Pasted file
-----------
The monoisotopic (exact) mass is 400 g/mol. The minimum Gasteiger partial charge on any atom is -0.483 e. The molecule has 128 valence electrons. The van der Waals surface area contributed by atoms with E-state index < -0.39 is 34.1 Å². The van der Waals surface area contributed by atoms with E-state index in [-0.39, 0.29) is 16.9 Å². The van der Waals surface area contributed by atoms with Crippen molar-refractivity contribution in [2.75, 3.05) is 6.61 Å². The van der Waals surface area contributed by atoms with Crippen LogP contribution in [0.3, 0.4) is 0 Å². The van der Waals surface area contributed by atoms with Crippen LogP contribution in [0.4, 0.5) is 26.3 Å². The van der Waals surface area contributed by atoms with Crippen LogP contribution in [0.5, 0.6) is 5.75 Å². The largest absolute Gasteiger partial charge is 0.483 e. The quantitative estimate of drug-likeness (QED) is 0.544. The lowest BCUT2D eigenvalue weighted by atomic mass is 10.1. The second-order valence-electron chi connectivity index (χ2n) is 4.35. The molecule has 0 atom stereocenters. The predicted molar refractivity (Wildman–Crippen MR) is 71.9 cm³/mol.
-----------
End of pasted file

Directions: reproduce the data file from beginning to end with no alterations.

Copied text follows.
The monoisotopic (exact) mass is 400 g/mol. The minimum Gasteiger partial charge on any atom is -0.483 e. The molecule has 128 valence electrons. The van der Waals surface area contributed by atoms with E-state index < -0.39 is 34.1 Å². The van der Waals surface area contributed by atoms with E-state index in [-0.39, 0.29) is 16.9 Å². The van der Waals surface area contributed by atoms with Crippen molar-refractivity contribution in [2.75, 3.05) is 6.61 Å². The van der Waals surface area contributed by atoms with Crippen LogP contribution in [0.3, 0.4) is 0 Å². The van der Waals surface area contributed by atoms with Crippen LogP contribution in [0.4, 0.5) is 26.3 Å². The van der Waals surface area contributed by atoms with Crippen LogP contribution in [0.5, 0.6) is 5.75 Å². The largest absolute Gasteiger partial charge is 0.483 e. The quantitative estimate of drug-likeness (QED) is 0.544. The lowest BCUT2D eigenvalue weighted by atomic mass is 10.1. The second-order valence-electron chi connectivity index (χ2n) is 4.35. The molecule has 0 atom stereocenters. The predicted molar refractivity (Wildman–Crippen MR) is 71.9 cm³/mol.